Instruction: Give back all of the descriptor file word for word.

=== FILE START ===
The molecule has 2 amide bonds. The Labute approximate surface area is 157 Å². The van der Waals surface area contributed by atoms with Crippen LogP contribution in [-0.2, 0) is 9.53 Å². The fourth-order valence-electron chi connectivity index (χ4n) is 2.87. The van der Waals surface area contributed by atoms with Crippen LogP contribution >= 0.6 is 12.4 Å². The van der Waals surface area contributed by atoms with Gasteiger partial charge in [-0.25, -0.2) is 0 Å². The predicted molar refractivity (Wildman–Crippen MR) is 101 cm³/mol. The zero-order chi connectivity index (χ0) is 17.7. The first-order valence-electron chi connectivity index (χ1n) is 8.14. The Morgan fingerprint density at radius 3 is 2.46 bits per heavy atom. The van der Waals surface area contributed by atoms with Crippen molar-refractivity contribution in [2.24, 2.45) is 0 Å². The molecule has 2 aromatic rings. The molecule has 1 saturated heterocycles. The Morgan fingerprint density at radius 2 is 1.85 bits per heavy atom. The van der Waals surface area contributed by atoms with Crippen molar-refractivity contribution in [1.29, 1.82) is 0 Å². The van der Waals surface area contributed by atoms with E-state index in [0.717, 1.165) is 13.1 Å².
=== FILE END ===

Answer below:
The molecule has 2 amide bonds. The Labute approximate surface area is 157 Å². The van der Waals surface area contributed by atoms with Crippen LogP contribution in [-0.2, 0) is 9.53 Å². The fourth-order valence-electron chi connectivity index (χ4n) is 2.87. The van der Waals surface area contributed by atoms with Crippen LogP contribution >= 0.6 is 12.4 Å². The van der Waals surface area contributed by atoms with Gasteiger partial charge in [-0.25, -0.2) is 0 Å². The predicted molar refractivity (Wildman–Crippen MR) is 101 cm³/mol. The zero-order chi connectivity index (χ0) is 17.7. The first-order valence-electron chi connectivity index (χ1n) is 8.14. The Morgan fingerprint density at radius 3 is 2.46 bits per heavy atom. The van der Waals surface area contributed by atoms with Crippen molar-refractivity contribution in [2.24, 2.45) is 0 Å². The molecule has 2 aromatic rings. The molecule has 1 saturated heterocycles. The Morgan fingerprint density at radius 2 is 1.85 bits per heavy atom. The van der Waals surface area contributed by atoms with Crippen molar-refractivity contribution in [1.29, 1.82) is 0 Å². The van der Waals surface area contributed by atoms with E-state index in [0.717, 1.165) is 13.1 Å².